A Guide to Shopping in Phnom Penh

April 6, 2009 by  
Filed under Culture, Exotic South East, Feature Highlights

Believe it or not, the Cambodian Capital of Phnom Penh is a shopper’s paradise. From amazingly good quality housewares to cheap clothing, tourists can get good deals and mingle with the locals at the same time. The markets in the city are slightly less touristic than those in the temple town of Siem Reap, meaning big bargains and a more authentic experience for those travelers willing to brave the aisles.

A Word about Currency

Cambodia uses the US Dollar as its main currency (unofficially), with the local currency Riel used for amounts under one dollar. Most vendors will have change if you need it, although I would suggest not bringing huge bills, especially when some stalls might not have seen many sales that day.

Unique hand-crafted items for your perusal. Photo credit - Jayray24.

Unique hand-crafted items for your perusal. Photo credit - Jayray24.

What to Buy

It will be quickly obvious what items are the hot sellers, but in case you want to do some pre-planning, add these items to your shopping list:

Cambodian Silk.
The scarves, tablecloths, and other silk products you can buy in Cambodia are hand-loomed and of unbeatable quality. With colorful patterns and many shapes/sizes, you will be spoilt for choice and certainly not disappointed with any purchase.

You can find stalls overflowing with beautiful mugs, tea sets, plates, glasses, and other odds and ends perfect for your Asian-themed dining set.

From elephants to roosters, you can find all sorts of silver goods. Be sure to inspect closely for craftsmanship, as the quality can vary.

Surprisingly, Phnom Penhhas a burgeoning arts scene, with several galleries located throughout town. The markets have a few stalls but it is best to head straight for the studios, such as Two Fish Gallery or any of the boutiques on Street 178, dubbed ‘Art Street’.

Statues and incense holders. Photo credit - Jayray24.

Statues and incense holders. Photo credit - Jayray24.

Phnom Penh. Photo credit - Andy Hayes.

Phnom Penh. Photo credit - Andy Hayes.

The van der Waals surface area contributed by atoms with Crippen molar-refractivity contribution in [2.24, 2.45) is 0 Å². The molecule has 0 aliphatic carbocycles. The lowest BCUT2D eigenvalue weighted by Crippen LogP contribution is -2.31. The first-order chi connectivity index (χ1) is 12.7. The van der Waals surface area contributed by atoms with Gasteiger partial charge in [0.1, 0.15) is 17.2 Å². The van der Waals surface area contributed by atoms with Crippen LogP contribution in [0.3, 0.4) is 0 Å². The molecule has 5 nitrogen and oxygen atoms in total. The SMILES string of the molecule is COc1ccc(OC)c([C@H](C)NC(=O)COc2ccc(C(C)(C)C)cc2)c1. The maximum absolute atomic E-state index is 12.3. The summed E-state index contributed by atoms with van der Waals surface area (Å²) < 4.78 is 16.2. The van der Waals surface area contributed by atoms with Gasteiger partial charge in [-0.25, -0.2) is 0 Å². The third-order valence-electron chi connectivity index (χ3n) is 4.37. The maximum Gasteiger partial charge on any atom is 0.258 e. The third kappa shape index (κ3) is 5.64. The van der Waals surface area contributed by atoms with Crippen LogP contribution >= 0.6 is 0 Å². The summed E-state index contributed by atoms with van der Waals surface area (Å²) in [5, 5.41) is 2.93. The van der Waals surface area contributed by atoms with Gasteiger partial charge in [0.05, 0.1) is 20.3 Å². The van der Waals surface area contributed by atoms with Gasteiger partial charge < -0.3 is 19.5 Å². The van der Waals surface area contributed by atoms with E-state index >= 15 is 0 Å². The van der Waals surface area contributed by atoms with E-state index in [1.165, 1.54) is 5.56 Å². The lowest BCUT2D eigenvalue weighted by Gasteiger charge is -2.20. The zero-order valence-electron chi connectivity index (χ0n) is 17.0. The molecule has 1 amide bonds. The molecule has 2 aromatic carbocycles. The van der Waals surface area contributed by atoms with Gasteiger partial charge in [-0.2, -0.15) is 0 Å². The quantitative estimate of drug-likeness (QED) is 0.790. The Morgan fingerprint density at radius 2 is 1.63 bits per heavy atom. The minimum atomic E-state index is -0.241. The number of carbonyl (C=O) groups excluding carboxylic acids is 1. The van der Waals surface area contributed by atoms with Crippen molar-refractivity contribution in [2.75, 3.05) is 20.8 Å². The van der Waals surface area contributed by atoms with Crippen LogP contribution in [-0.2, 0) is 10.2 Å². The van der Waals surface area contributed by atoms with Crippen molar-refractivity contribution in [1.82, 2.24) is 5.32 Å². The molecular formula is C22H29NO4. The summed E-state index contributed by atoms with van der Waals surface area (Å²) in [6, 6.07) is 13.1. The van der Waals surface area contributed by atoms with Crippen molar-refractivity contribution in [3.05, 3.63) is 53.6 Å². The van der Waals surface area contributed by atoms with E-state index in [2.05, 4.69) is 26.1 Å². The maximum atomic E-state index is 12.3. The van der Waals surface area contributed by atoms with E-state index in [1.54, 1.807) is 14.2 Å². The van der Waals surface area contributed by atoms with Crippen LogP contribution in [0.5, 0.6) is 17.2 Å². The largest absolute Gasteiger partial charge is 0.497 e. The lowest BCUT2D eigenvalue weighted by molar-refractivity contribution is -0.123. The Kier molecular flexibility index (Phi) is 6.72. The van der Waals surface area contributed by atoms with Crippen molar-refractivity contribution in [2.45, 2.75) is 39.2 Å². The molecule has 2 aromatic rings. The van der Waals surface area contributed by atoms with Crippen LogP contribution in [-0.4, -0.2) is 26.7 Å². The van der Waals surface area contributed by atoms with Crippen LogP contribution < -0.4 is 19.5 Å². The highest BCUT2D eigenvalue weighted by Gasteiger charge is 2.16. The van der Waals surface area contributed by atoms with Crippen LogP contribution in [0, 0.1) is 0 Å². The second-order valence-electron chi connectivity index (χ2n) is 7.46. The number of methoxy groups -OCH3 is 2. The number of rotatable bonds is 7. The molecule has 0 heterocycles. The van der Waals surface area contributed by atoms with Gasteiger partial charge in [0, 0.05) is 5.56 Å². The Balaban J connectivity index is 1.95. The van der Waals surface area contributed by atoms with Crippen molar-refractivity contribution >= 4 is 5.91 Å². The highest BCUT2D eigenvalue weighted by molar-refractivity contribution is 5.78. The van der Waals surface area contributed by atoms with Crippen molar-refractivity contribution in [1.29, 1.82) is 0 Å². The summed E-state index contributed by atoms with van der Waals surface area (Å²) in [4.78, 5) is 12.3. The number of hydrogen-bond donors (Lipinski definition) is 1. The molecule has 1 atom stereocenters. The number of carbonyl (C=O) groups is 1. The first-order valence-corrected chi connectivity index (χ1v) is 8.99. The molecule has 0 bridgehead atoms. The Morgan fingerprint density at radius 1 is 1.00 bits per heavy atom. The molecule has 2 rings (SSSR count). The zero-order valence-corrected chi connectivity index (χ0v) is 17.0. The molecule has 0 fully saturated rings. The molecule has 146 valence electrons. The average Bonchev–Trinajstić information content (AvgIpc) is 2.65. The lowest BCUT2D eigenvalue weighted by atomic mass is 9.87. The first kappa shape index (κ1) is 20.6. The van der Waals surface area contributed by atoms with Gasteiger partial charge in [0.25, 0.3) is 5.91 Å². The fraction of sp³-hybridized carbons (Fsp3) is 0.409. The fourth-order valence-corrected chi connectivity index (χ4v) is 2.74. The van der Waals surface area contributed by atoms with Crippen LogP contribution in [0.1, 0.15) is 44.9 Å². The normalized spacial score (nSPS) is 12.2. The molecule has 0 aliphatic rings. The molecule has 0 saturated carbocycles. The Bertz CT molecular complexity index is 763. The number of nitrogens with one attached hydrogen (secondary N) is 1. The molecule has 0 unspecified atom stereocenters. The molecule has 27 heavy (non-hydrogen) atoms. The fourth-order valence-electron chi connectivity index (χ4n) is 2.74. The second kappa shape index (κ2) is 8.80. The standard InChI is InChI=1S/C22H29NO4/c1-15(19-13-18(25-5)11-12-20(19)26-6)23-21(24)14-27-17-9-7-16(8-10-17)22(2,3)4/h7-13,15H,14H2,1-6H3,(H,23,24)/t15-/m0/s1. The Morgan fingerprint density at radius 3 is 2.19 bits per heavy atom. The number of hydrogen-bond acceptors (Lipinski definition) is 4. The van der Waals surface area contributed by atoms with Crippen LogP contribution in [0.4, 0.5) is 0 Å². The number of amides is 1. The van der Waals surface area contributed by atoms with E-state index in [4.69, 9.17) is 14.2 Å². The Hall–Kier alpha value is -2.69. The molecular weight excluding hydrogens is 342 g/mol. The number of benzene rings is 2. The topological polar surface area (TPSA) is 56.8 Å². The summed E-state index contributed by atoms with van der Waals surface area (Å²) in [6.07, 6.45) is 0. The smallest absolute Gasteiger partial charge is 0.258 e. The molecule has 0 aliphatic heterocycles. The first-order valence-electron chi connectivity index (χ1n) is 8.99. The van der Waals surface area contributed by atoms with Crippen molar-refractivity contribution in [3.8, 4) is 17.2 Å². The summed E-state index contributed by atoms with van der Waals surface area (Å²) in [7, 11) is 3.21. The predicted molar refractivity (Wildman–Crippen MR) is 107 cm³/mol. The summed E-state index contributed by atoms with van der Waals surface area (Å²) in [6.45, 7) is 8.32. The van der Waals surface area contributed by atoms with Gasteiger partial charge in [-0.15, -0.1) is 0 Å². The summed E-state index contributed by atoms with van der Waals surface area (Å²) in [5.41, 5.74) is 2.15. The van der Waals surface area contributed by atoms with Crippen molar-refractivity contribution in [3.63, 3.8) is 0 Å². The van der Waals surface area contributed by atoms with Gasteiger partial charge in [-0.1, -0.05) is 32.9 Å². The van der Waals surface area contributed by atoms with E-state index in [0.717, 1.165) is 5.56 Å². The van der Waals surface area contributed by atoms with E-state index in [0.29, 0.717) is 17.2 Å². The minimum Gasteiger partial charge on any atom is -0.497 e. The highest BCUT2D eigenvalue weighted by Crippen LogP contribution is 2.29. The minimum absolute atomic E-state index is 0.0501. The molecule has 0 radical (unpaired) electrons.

Russian Market

The Russian Market, just outside the center of town, is a tourist hot-spot and even though definitely on the beaten path it is still a must-see. The market is named for the many Russian migrants who live here during the 80s. The market is massive and is the best place in the city for souvenir shopping. It also has the most housewares stalls if that is at the top of your shopping list.

Phnom Penh. Photo credit - Andy Hayes.

Phnom Penh. Photo credit - Andy Hayes.

Central Market

Closer to Sisowath Quay and the heart of the city, the Central Market is a sprawling complex filled with row after row of merchandise. You’ll feel a bit of sensory overload as you work out where you’ve already been and which direction to go next. This market caters more to locals, as you’ll find kitchen utensils and appliances, lots of clothes, and bathroom products. Underneath the central, domed structure is a bustling jewelry area. Even if you’re not interested in the shopping, go just for the atmosphere.

A Word about Haggling

Just so you know, be prepared to haggle in Phnom Penh – the locals will expect it, and as in places like Hong Kong, they even enjoy it. You might feel a bit foolish – after all the prices here are earth-shatteringly low – but just go with the flow and play along.

Don’t engage in haggling unless you are really interested in the item. Have a final price in mind before you start, and work your way up. Although the Cambodians speak quite good English in most cases, some will haggle via calculator – if you don’t like their price, clear the number and type in a response.

For purchasing items like antiques with higher price tags, you can still expect a pretty big discount. Souvenirs and clothes are “dirt cheap”, as they say, but be sure to get something knocked off – that’s all part of the experience.

If you are visiting, you should also check out this article on where to stay in Phnom Penh.

About the Author. Andy Hayes. Andy Hayes is a freelance travel writer and photographer based in Edinburgh, Scotland. When not crossing the world to have his next Asian travel adventures, he is hitting the walking trails near home. To get in touch or see Andy’s other travelogues, visit his website, Sharing Experiences.